The (ab)use of parliamentary whips in the Dáil has been much in the news of late – most recently in the light of an internal survey of Fine Gael TDs by Deputy Eoghan Murphy that was reported in yesterday’s Irish Times (here).
Three-quarters of Fine Gael TDs (74%) favour a relaxation of the whip. That’s quite a lot of support for the proposition by anyone’s reckoning.
On this Blog site there have been many calls for serious engagement with parliamentary reform – moving beyond the tokenistic moves of the current government. The need is for proper parliamentary reform that rebalances the power between Dáil and government, making the government more accountable to the Dáil.
Relaxing the parliamentary whip, which is used more strictly here than in others parliaments in Europe, should be part of this process. But this is different from all the other proposed reforms (such as secret elections for the Ceann Comhairle and committee chairs, etc.) in one very important respect, and that is that there is no need for any change to the Constitution, no need for any new legislation, no need to alter the Dáil standing orders.
All that is needed for the parliamentary whip to be relaxed is for one of the party leaders to announce that they will make this change for their party. The first to make this move will be the one to signal that Dáil reform truly matters for their party. It would only be a matter of time before the other party leaders would be forced to follow suit.
So, which party leader will move first?
Posted by David Farrell, January 1, 2015
When the government established the Irish Constitutional Convention it committed to providing a response to Dáil Éireann within four months of receipt of a Convention’s report. That this commitment is no longer being adhered to is a matter of some regret. But at least there have been responses to the first couple of reports by the Convention, and in some instances these have included firm commitments for action.
A case in point is the Convention’s recommendation to lower the voting age. Continue reading
After the Irish people chose to retain the Seanad last year, the focus has now shifted to the question of reform. The government has announced its intention to reform the University franchise as allowed by the 1978 amendment to the Constitution. The main campaigning platform for Seanad retention, Democracy Matters, has embarked on a new campaign to argue for reform. The Royal Irish Academy recently held a symposium bringing experts on Bicameralism together to discuss the prospects for change.
The main focus of reform is on the extension of the franchise as envisaged in the Zappone-Quinn and Crown bills tabled last year. However David Farrell, in today’s Irish Times, points out Continue reading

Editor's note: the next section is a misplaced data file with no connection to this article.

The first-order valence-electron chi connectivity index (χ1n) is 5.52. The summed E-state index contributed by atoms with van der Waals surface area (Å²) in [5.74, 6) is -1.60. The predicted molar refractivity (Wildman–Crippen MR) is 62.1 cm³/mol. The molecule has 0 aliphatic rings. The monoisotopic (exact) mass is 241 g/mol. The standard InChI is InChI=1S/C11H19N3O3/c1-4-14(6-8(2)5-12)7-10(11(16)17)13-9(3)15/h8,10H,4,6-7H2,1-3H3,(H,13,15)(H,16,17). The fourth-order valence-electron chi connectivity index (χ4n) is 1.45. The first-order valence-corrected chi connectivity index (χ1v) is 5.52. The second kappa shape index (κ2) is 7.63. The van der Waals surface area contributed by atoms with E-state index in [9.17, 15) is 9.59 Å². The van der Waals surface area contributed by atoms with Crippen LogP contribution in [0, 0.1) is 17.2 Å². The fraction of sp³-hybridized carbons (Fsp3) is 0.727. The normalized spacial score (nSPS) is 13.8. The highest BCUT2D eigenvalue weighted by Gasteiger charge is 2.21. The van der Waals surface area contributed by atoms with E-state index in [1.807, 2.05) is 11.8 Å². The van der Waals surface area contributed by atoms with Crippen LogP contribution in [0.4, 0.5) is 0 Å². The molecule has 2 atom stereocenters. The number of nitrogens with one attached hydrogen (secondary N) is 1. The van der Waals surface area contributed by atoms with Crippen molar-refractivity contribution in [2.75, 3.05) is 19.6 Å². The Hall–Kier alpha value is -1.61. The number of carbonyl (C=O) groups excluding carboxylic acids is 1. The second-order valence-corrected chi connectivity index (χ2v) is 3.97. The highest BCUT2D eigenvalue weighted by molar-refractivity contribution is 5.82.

In the week that’s in it….
Earlier today it was announced on the Irish Constitutional Convention’s website that the convention members have decided that the last two meetings of the convention shall be focused on Dáil reform and Economic, Social and Cultural Rights. And reports suggest that this week we will have the formal government announcement that, following a recommendation by the constitutional convention, there will be a referendum on same-sex marriage in the lifetime of this government. Continue reading
A recent post on The Story blog (see here) reveals the government’s cynical move to introduce last minute changes to the Freedom of Information (FOI) Bill 2013 that will make FOI prohibitively expensive and therefore, in large part, unworkable. This (1) is contrary to what was promised and will put Ireland even more out of step with virtually all other countries, and (2) yet again demonstrates the need for real Dáil reform. Continue reading
Declaration of interest: The author is the research director of the Irish Constitutional Convention
The Irish Constitutional Convention has almost completed its work. At its most recent meeting it dealt with the last of the eight topics assigned to it by the Government. All that remains is for the Convention to use its remaining time to consider ‘Any other Amendments’ — the focus of its final meetings early in the New Year.
On its establishment, the Convention was roundly criticised, with much of the criticism focused on the limited (and admitedly pretty eclectic) range of topics that it was given to consider. Over the course of its deliberations minds have changed and many who were critical of it are less so today (see here for an example).
This post updates on an earlier analysis (see here) of the progress of the Convention to date. Continue reading
By Gavin Barrett (UCD School of Law) 30 September
Oireachtas reform is a hot topic at present. Many cite the need for the Oireachtas to do its European Union-related work better as an objective justifying retaining the Seanad. Others claim the Dáil alone can do such work and more besides.
It seems worthwhile asking, therefore: just how well is the Oireachtas doing its European Union-related scrutiny and legislative work at present? Continue reading